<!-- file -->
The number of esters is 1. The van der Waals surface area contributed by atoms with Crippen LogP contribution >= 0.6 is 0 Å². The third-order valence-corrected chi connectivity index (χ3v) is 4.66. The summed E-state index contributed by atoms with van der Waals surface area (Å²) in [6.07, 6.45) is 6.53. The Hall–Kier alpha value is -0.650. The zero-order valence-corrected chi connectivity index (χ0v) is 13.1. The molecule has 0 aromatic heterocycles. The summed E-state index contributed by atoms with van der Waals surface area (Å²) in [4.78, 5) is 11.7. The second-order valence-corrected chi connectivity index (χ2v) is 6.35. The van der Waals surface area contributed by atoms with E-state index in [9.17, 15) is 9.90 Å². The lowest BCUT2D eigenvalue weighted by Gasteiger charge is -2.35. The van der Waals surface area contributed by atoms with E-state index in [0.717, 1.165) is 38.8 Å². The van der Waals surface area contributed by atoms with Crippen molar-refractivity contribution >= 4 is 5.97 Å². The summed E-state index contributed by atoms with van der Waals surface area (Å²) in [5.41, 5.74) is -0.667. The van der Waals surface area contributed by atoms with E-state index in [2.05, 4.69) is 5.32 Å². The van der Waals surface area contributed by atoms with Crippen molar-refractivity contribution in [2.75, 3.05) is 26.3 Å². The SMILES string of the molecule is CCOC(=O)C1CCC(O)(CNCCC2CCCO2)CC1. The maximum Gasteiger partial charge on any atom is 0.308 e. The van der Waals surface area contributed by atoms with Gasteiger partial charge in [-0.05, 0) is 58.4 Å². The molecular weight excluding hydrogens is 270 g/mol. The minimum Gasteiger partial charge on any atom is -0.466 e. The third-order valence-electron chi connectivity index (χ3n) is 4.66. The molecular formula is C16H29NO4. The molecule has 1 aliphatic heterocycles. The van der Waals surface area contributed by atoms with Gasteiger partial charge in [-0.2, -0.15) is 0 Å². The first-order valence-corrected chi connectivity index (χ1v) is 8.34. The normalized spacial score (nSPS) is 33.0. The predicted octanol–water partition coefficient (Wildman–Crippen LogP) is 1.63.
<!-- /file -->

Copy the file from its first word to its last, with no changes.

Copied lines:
The number of esters is 1. The van der Waals surface area contributed by atoms with Crippen LogP contribution >= 0.6 is 0 Å². The third-order valence-corrected chi connectivity index (χ3v) is 4.66. The summed E-state index contributed by atoms with van der Waals surface area (Å²) in [6.07, 6.45) is 6.53. The Hall–Kier alpha value is -0.650. The zero-order valence-corrected chi connectivity index (χ0v) is 13.1. The molecule has 0 aromatic heterocycles. The summed E-state index contributed by atoms with van der Waals surface area (Å²) in [4.78, 5) is 11.7. The second-order valence-corrected chi connectivity index (χ2v) is 6.35. The van der Waals surface area contributed by atoms with E-state index in [9.17, 15) is 9.90 Å². The lowest BCUT2D eigenvalue weighted by Gasteiger charge is -2.35. The van der Waals surface area contributed by atoms with E-state index in [0.717, 1.165) is 38.8 Å². The van der Waals surface area contributed by atoms with Crippen molar-refractivity contribution >= 4 is 5.97 Å². The summed E-state index contributed by atoms with van der Waals surface area (Å²) in [5.41, 5.74) is -0.667. The van der Waals surface area contributed by atoms with E-state index in [2.05, 4.69) is 5.32 Å². The van der Waals surface area contributed by atoms with Crippen molar-refractivity contribution in [2.75, 3.05) is 26.3 Å². The SMILES string of the molecule is CCOC(=O)C1CCC(O)(CNCCC2CCCO2)CC1. The maximum Gasteiger partial charge on any atom is 0.308 e. The van der Waals surface area contributed by atoms with Gasteiger partial charge in [-0.05, 0) is 58.4 Å². The molecular weight excluding hydrogens is 270 g/mol. The minimum Gasteiger partial charge on any atom is -0.466 e. The third-order valence-electron chi connectivity index (χ3n) is 4.66. The molecular formula is C16H29NO4. The molecule has 1 aliphatic heterocycles. The van der Waals surface area contributed by atoms with Gasteiger partial charge in [-0.2, -0.15) is 0 Å². The first-order valence-corrected chi connectivity index (χ1v) is 8.34. The normalized spacial score (nSPS) is 33.0. The predicted octanol–water partition coefficient (Wildman–Crippen LogP) is 1.63.